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In a surprising move, a second company,, which says it is working in conjunction with Mt. Princeton Hot Springs, has filed for a state broadband grant funding to run fiber up Chalk Creek Canyon. For the first time, this sets up a competitive situation between two companies, including Colorado Central Telecom which filed it’s application a few weeks ago, vying to bring 21st century technology to the canyon.

A message sent to Ark Valley Voice on January 20, by Forethought representative Jawaid Bazyar, announced “my company has stepped in and submitted for the grant. We are partnered with Mt. Princeton Hot Springs and we are committed to completing the project.”

Mears Engineering, on behalf of Mt.Princeton, began plowing in broadband along CR 162 between U.S. 285 and Mt. Princeton Hot Springs Resort, as evidenced in this Oct. 22 photo.

Regional broadband provider Colorado Central Telecom (CCT)  submitted a grant proposal to the state broadband fund on January 15, its third attempt; this one in conjunction with Sangre de Cristo Electric Cooperative. Two prior attempts were thwarted; the first when it was discovered that much of the private land through which fiber would run was in trust, presenting a difficult and lengthy approval process. A second grant application was vacated when the U.S. Forest Service announced that the planned use of county road right-of-way through its land might also consume an unknown amount of time. Both situations could take the grant funding outside the two-year grant guidelines, risking the CCT investment.

In a followup conversation late Friday, January 24, Bazyar said that he had not been in touch with Chaffee County Commissioners, but that he had talked with Chaffee Economic Development Corporation Executive Director Wendell Pryor before submitting the application.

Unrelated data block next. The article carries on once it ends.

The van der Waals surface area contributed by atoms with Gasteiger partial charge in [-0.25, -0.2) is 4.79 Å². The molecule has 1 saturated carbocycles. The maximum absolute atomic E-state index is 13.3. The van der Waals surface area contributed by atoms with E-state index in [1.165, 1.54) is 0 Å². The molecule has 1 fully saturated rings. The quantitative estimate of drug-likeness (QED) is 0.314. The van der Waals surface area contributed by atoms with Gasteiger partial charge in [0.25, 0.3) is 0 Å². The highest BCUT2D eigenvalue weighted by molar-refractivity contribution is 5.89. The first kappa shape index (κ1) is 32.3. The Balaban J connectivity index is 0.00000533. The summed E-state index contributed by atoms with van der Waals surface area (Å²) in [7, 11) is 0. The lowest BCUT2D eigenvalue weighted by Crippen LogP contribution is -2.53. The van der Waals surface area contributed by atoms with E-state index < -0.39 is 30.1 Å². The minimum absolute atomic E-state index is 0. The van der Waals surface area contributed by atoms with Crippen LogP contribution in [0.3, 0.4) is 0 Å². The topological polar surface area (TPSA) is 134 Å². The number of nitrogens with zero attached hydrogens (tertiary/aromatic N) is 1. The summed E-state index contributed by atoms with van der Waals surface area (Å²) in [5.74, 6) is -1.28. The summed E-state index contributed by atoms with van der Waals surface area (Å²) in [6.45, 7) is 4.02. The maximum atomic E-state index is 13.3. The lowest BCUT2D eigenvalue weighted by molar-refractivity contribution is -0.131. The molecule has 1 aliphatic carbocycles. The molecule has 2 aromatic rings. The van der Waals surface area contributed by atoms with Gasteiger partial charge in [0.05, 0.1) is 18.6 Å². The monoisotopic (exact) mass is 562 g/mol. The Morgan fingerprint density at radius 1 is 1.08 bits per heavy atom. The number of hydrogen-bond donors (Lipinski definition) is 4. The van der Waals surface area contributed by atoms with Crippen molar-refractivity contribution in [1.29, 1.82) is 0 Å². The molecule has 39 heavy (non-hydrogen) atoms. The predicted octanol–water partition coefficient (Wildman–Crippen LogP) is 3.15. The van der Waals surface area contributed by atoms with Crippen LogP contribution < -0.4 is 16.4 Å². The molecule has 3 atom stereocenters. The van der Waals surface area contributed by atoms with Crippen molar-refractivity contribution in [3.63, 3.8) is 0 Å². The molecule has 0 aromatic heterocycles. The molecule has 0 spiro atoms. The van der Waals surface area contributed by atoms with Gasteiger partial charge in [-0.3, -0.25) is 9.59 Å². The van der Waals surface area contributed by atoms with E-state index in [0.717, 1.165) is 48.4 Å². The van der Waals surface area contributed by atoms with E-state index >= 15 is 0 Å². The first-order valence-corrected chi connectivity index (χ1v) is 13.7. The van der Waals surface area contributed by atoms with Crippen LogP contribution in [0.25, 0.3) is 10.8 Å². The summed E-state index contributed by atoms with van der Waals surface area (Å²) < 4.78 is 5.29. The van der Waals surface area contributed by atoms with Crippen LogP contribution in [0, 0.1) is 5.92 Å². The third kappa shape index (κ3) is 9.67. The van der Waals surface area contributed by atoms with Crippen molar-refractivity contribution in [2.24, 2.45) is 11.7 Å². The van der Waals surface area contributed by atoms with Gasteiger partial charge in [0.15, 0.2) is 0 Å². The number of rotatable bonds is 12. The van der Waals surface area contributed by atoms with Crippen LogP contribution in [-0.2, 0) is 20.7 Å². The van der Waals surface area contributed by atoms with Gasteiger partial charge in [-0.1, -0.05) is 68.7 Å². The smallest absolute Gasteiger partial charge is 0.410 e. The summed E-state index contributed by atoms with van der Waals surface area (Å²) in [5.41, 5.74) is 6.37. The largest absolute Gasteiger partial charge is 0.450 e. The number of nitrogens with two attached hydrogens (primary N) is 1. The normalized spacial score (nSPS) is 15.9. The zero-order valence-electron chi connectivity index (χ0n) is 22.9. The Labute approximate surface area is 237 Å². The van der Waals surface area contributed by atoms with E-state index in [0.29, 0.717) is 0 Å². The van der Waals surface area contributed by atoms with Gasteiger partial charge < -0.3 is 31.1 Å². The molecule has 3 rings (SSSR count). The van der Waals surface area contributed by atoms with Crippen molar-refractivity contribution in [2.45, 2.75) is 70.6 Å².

“We were approached in December by Mt. Princeton Hot Springs, and asked if we wanted to collaborate with them and execute this. The project includes fiber from the Hot Springs up to Alpine, to provide fiber and wireless. It’s basically a $1.7 million project, with 75 percent from the grant, and Mt. Princeton and putting in the other 25 percent.”

Asked if he was aware of the challenging terrain and lack of U.S. Forest Service approval for use of the road right-of-way, Bazyar sounded confident.

“We’ve worked with the Forest Service in Red Cliff, south of Vail and completed complicated projects to get fiber running up to Ski Cooper. We’ve gone up the side of the mountain to the top of one of their ski lifts with a wireless shot to a tower. We did 1.5 miles of trenching up the access road. I guess you could say we’ve been through that meat grinder before.”

Bazyar said that while his company has experience with the aerial approach that Colorado Central Telecom is proposing, they are submitting for the underground road approach first proposed by CCT. “We like the under-the-road approach – it’s better protected.” He added that while the road might be more expensive, “We know how to do this. If there’s a fire, underground is better.”

Bazyar said that the Chalk Creek Canyon project is just one of five projects that they had submitted to the Colorado Broadband fund last week. While he assured AVV that “ the county is aware of this,” calls to Chaffee County Chair Greg Felt and Commissioner Keith Baker revealed that neither knew anything of the second submission. “Well, that’s news to me,” said Chaffee County Chair Felt.

Bazyar, who said they probably won’t know if they have gotten the grant until April, appears unfazed by his company’s lack of contact with the county. “These rural communities are our mission. We’ve been around since ’95 and we’re small enough and nimble enough to just go get it done. I office in Denver, we have offices in Gypsum, Grand Junction, Durango….we’re solidly in the rural broadband space now — this is our niche. We often partner with a company that can get the connection to the world.”